Way back in the late 2000s, when I first took my BPI Building Analyst training and got into home performance, one of the first lessons I can remember learning was the importance of working through the proper order of operations. Things like "always seal the high and low bypasses first" and "air seal then insulate because the pressure boundary and thermal boundary must align."
During the American Recovery and Reinvestment Act (ARRA) funds era, the HVAC Industry was at odds with the home performance industry. The HVAC guys thought the funds should be able to be used towards high-efficiency equipment swap outs whether thermal ECMs (Energy Conservation Measures) had been installed or not.
The home performance guys said, "oh no, it's a mortal sin to replace HVAC equipment for the sake of efficiency without using the funds to first address the envelope." Phrases like "putting lipstick on a pig" were thrown around very loosely when describing the "equipment first" approach. The program guys administering the funds agreed mostly with the home performance crowd, but often let an energy model determine the order of operations in a retrofit solely based on which measures provided the biggest energy savings.
Equipment replacement without implementing any kind of thermal measures rarely won that game. Around the same time, California Solar Initiative (CSI) required energy audits prior to providing solar incentives because what was the point of slapping solar panels on a home that was a thermal suck hole? More lipstick on a pig.
Decarbonization has always been the goal
Now that the cost of solar has come down, some incentives are no longer available. The catchphrase has turned from making a "home energy efficient" to "decarbonization" and "electrification. "Hasn't the goal always been decarbonization? Why are we now hearing it suggested that somehow installing a heat pump is the single best upgrade you can make in a home?
Some even go as far as to say things like, "It is not necessary to put down one decarbonization strategy to promote another," in reference to making sealing and insulating a home a priority before suggesting installing a heat pump. So, what has changed? Does having a solid thermal building -- having, at a minimum, a "pretty good house," -- no longer matter? If it does still matter, does it matter more or the same for heat pumps as other (combustion-derived) heating plans? Let's look at why the order of operations still matters.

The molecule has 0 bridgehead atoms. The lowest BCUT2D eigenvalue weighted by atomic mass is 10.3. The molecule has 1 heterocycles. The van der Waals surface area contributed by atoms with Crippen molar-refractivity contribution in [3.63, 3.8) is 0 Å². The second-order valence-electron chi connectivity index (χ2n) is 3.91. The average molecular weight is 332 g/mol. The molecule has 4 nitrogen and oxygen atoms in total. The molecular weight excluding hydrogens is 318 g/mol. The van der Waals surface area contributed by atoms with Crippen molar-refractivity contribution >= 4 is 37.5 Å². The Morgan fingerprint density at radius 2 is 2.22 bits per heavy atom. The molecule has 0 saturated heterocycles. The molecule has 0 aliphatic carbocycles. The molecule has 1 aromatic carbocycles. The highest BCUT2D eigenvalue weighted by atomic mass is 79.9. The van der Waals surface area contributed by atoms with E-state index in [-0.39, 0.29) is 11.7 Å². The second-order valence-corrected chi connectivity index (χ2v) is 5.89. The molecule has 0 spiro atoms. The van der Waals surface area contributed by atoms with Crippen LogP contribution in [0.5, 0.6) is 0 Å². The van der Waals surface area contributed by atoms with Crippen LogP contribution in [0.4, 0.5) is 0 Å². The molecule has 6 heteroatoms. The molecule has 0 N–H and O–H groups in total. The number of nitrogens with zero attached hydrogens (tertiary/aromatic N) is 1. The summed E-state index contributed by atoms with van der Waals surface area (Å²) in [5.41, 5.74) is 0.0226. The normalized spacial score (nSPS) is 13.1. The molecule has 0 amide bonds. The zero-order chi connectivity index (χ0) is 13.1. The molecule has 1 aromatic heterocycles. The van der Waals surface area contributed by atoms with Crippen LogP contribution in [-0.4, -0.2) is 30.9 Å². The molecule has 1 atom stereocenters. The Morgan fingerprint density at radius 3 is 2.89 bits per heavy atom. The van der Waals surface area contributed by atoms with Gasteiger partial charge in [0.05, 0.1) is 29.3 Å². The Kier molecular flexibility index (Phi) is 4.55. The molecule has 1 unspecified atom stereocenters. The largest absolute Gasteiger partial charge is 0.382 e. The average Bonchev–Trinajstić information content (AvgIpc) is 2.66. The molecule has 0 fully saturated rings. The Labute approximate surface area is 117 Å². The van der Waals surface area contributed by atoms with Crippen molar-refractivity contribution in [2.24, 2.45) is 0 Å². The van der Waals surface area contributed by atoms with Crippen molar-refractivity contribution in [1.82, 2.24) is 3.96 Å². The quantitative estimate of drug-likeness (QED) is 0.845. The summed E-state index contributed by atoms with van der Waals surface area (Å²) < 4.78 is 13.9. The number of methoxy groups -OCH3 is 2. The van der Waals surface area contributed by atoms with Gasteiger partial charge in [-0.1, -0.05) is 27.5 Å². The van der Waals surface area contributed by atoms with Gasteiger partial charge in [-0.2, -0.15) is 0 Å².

Health, comfort, and decarbonization
Okay, first, what I consider the obvious stuff. The primary goal of home improvement should never just be decarbonization. If you approach a home performance project using best practices, then energy savings will be a byproduct of health and comfort-driven measures. All three things (health, comfort, and decarbonization) are synergistic with one another. Even if decarbonization is your biggest drive for spending money on your home, the design imperative should be to make your home a better place for you and your family to live while achieving your goal. That is not going to happen by just "slapping lipstick on a pig."
In my friend Allison Bailes' awesome new building science fundamentals book "A House Needs to Breathe …Or Does It," he states in the chapter entitled "Integrating Sustainability with Indoor Environmental Quality" under the subtopic "saving energy," "reducing energy consumption and cutting your energy bills is easy…and it does not mean being less comfortable. You do it by making the house airtight and well insulated, putting in good windows, using high-efficiency heating and cooling systems (including distribution), and just not doing stupid stuff."
Whether intentionally or subconsciously, I don't believe the order of this list of "energy-saving improvements" is an accident. This is the order of improvement operations that has been pounded into the heads of every building science practitioner for as long as I've been involved in the industry. It also is made clear anytime you model energy savings, aka "upfront carbon savings via building improvement," on a given building.
All things being equal, in a building not built to very recent building code or in a green building program with a diligent Energy Rater doing inspections, air-sealing followed by insulation improvements will always yield the biggest energy savings.
Bailes further reinforces the idea that the quality of the home's living conditions should be considered before any immediate or future carbon savings later in the same section stating, "indoor environmental quality should always come before energy savings.” You would be hard-pressed to improve the indoor environmental quality of a home by going straight to a heat pump installation.
But there's more…
In part two of this blog next week, do a deeper dive into why insulation and air sealing before installing a heat pump is the right approach.
Jeremy Begley, HVAC Design Partners
Jeremy Begley is a Serial Entrepreneur and High-Performance Building Systems Consultant with over 10 years’ experience in the space. He is also a Founding Shareholder in HVAC Design Partners, a company that specializes in high-performance HVAC design, commissioning, and functional testing/test and balance, in residential (both single and multi-family) and light commercial buildings.
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